Around us, dozens of customers feasted on an eclectic spread: a plant-based burger with caramelized red onion, shredded lettuce, pico de gallo, tortilla strips, guacamole, and chipotle mayo; a hearty Southern comfort bowl with apricot BBQ glazed tofu, cashew mac ‘n’ cheese, braised organic collard greens, and stewed black-eyed peas; and a wood-fired buffalo chicken pizza. During Sunday morning brunch, customers hungrily await chik’n and waffles and Cubano paninis.
“My philosophy has always been bringing comfort foods from all over the world and having something for everybody. Somebody might come in and say they want a really juicy burger, a little fatty, with potatoes. For somebody else, they might want a raw salad,” she said. “We have something for everybody.”
While Pulse has more than two dozen people working in the kitchen, another vegan operation a short drive away has become something of a grassroots phenomenon while employing a decidedly slimmer staff of one.
After a year of slinging pizzas out of his apartment in Easthampton, Will Meyer now organizes pop-up events at local breweries and stores around the valley. His Vegan Pizza Land plant-based pies start at $10 each — significantly cheaper than the comparable Double Zero vegan pizzeria on Newbury Street — and stretch 10-12 inches “depending on how fussy the dough is.”
A classic red pizza with tomato sauce, oregano, garlic, chili flakes, salt, and basil alongside a margherita pizza with cashew cheese are mainstays on the menu. Two red and white ones showcase the chef’s creativity: A few weeks ago, a gochujang tomato sauce, kimchi, fake sausage, and cashew mozzarella topped a red pizza. Another time, a white pizza boasted a cashew and caramelized leek cream base, covered with cashew mozzarella, roasted sweet potatoes, kale, pickled red onion, and a balsamic glaze.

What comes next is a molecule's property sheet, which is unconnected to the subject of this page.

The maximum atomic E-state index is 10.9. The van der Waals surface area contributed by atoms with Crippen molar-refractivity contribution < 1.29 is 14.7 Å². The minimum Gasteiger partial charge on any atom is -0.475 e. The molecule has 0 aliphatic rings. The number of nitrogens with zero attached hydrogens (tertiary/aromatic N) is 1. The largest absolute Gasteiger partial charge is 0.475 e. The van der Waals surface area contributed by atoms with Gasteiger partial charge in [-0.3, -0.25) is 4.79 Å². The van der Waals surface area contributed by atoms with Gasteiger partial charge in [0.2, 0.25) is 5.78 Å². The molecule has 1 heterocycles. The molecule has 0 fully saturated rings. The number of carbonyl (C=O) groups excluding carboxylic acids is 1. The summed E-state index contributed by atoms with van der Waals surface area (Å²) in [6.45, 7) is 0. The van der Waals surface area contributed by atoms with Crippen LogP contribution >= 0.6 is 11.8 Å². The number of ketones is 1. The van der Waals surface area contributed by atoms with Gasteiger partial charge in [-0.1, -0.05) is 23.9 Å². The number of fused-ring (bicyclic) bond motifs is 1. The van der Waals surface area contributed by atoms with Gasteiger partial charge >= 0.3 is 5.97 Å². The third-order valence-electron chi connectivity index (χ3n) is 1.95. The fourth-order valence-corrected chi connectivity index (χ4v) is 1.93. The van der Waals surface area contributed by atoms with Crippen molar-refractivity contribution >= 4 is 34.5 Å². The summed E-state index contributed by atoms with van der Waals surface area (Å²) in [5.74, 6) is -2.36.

At each pop-up, Meyer nimbly navigates a coordinated chaos, often tucked in the corner of a local brewery and surrounded by premade dough, containers filled with toppings, a mini oven, and a sous chef. One by one, he assembles the pies with practiced precision, determined to make a quality product “that I would want to eat.”
From the tomato sauce to the cashew cheese to the pizza dough, every ingredient is handmade or locally sourced — ingredients that “lift up human rights issues,” Meyer said. “We just started sourcing Palestinian olive oil. We’ve been getting more ethical chocolate for our cookies. We’re not using avocados, no way.”
For now, the chef has no plans to expand his makeshift pizza operation into a traditional restaurant.
“I’m a musician and I do journalism stuff,” said Meyer, who founded and co-edits The Shoestring, a local reader-funded news outlet, and is the lead singer of Stoner Will and The Narks. “I’m trying to create a Pizza Land that can grow but not take over my life.”
Matt Berg can be reached at [email protected]. Follow him on Twitter @mattberg33.